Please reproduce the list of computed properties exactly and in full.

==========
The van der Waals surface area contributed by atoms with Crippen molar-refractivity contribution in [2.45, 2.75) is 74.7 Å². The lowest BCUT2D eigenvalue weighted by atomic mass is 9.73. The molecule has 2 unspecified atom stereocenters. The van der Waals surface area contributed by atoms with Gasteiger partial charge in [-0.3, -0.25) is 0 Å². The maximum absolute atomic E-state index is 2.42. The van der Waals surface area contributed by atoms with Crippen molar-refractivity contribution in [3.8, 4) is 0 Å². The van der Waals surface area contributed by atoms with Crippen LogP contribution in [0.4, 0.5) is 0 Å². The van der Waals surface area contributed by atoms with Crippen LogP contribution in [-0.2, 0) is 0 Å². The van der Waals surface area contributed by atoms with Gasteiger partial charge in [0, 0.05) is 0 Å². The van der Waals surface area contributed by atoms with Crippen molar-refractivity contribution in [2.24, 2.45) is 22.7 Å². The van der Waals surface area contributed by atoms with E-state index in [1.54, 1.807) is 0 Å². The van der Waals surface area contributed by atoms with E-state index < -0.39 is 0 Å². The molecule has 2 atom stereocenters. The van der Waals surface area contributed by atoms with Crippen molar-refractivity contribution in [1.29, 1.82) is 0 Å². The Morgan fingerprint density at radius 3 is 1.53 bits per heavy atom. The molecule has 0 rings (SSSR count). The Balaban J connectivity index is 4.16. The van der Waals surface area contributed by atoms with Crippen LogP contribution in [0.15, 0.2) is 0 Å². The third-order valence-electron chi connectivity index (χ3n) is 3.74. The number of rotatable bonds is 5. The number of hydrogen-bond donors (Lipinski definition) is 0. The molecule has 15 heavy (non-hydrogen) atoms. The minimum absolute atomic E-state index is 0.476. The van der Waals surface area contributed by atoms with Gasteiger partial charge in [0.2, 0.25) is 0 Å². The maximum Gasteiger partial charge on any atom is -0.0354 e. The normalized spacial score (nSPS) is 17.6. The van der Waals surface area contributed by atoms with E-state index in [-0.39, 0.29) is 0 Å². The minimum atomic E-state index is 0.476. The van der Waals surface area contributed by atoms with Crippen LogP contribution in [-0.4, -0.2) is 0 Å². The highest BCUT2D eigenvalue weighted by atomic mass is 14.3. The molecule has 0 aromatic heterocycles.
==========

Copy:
The van der Waals surface area contributed by atoms with Crippen molar-refractivity contribution in [2.45, 2.75) is 74.7 Å². The lowest BCUT2D eigenvalue weighted by atomic mass is 9.73. The molecule has 2 unspecified atom stereocenters. The van der Waals surface area contributed by atoms with Gasteiger partial charge in [-0.3, -0.25) is 0 Å². The maximum absolute atomic E-state index is 2.42. The van der Waals surface area contributed by atoms with Crippen molar-refractivity contribution in [3.8, 4) is 0 Å². The van der Waals surface area contributed by atoms with Crippen LogP contribution in [0.4, 0.5) is 0 Å². The van der Waals surface area contributed by atoms with Crippen LogP contribution in [-0.2, 0) is 0 Å². The van der Waals surface area contributed by atoms with Gasteiger partial charge in [0, 0.05) is 0 Å². The van der Waals surface area contributed by atoms with Crippen molar-refractivity contribution in [2.24, 2.45) is 22.7 Å². The van der Waals surface area contributed by atoms with E-state index in [1.54, 1.807) is 0 Å². The van der Waals surface area contributed by atoms with E-state index < -0.39 is 0 Å². The molecule has 2 atom stereocenters. The van der Waals surface area contributed by atoms with Crippen molar-refractivity contribution in [1.29, 1.82) is 0 Å². The Morgan fingerprint density at radius 3 is 1.53 bits per heavy atom. The molecule has 0 rings (SSSR count). The Balaban J connectivity index is 4.16. The van der Waals surface area contributed by atoms with Crippen LogP contribution in [0.15, 0.2) is 0 Å². The third-order valence-electron chi connectivity index (χ3n) is 3.74. The number of rotatable bonds is 5. The number of hydrogen-bond donors (Lipinski definition) is 0. The molecule has 15 heavy (non-hydrogen) atoms. The minimum absolute atomic E-state index is 0.476. The van der Waals surface area contributed by atoms with Gasteiger partial charge in [0.2, 0.25) is 0 Å². The maximum Gasteiger partial charge on any atom is -0.0354 e. The normalized spacial score (nSPS) is 17.6. The van der Waals surface area contributed by atoms with E-state index in [-0.39, 0.29) is 0 Å². The minimum atomic E-state index is 0.476. The van der Waals surface area contributed by atoms with Crippen LogP contribution in [-0.4, -0.2) is 0 Å². The highest BCUT2D eigenvalue weighted by atomic mass is 14.3. The molecule has 0 aromatic heterocycles.